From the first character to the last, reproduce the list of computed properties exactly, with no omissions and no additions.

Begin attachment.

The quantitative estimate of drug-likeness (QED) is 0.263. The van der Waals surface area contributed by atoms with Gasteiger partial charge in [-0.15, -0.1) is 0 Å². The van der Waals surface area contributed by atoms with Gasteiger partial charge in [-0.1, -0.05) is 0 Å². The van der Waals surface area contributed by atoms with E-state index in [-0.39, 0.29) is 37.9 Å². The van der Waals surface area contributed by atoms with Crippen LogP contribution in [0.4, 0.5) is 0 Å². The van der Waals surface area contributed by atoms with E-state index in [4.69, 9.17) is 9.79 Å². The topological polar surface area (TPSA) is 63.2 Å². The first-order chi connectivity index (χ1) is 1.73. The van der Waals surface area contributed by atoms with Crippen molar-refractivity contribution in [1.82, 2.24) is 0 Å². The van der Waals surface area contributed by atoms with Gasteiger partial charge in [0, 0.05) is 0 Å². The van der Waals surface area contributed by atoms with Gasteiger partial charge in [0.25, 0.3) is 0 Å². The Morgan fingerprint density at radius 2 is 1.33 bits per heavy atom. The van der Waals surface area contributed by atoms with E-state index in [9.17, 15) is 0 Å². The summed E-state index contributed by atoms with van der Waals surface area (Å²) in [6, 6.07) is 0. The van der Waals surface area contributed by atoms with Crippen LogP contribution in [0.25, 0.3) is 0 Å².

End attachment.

The quantitative estimate of drug-likeness (QED) is 0.263. The van der Waals surface area contributed by atoms with Gasteiger partial charge in [-0.15, -0.1) is 0 Å². The van der Waals surface area contributed by atoms with Gasteiger partial charge in [-0.1, -0.05) is 0 Å². The van der Waals surface area contributed by atoms with E-state index in [-0.39, 0.29) is 37.9 Å². The van der Waals surface area contributed by atoms with Crippen LogP contribution in [0.4, 0.5) is 0 Å². The van der Waals surface area contributed by atoms with E-state index in [4.69, 9.17) is 9.79 Å². The topological polar surface area (TPSA) is 63.2 Å². The first-order chi connectivity index (χ1) is 1.73. The van der Waals surface area contributed by atoms with Crippen molar-refractivity contribution in [1.82, 2.24) is 0 Å². The van der Waals surface area contributed by atoms with Gasteiger partial charge in [0, 0.05) is 0 Å². The van der Waals surface area contributed by atoms with Gasteiger partial charge in [0.25, 0.3) is 0 Å². The Morgan fingerprint density at radius 2 is 1.33 bits per heavy atom. The van der Waals surface area contributed by atoms with E-state index in [9.17, 15) is 0 Å². The summed E-state index contributed by atoms with van der Waals surface area (Å²) in [6, 6.07) is 0. The van der Waals surface area contributed by atoms with Crippen LogP contribution in [0.25, 0.3) is 0 Å².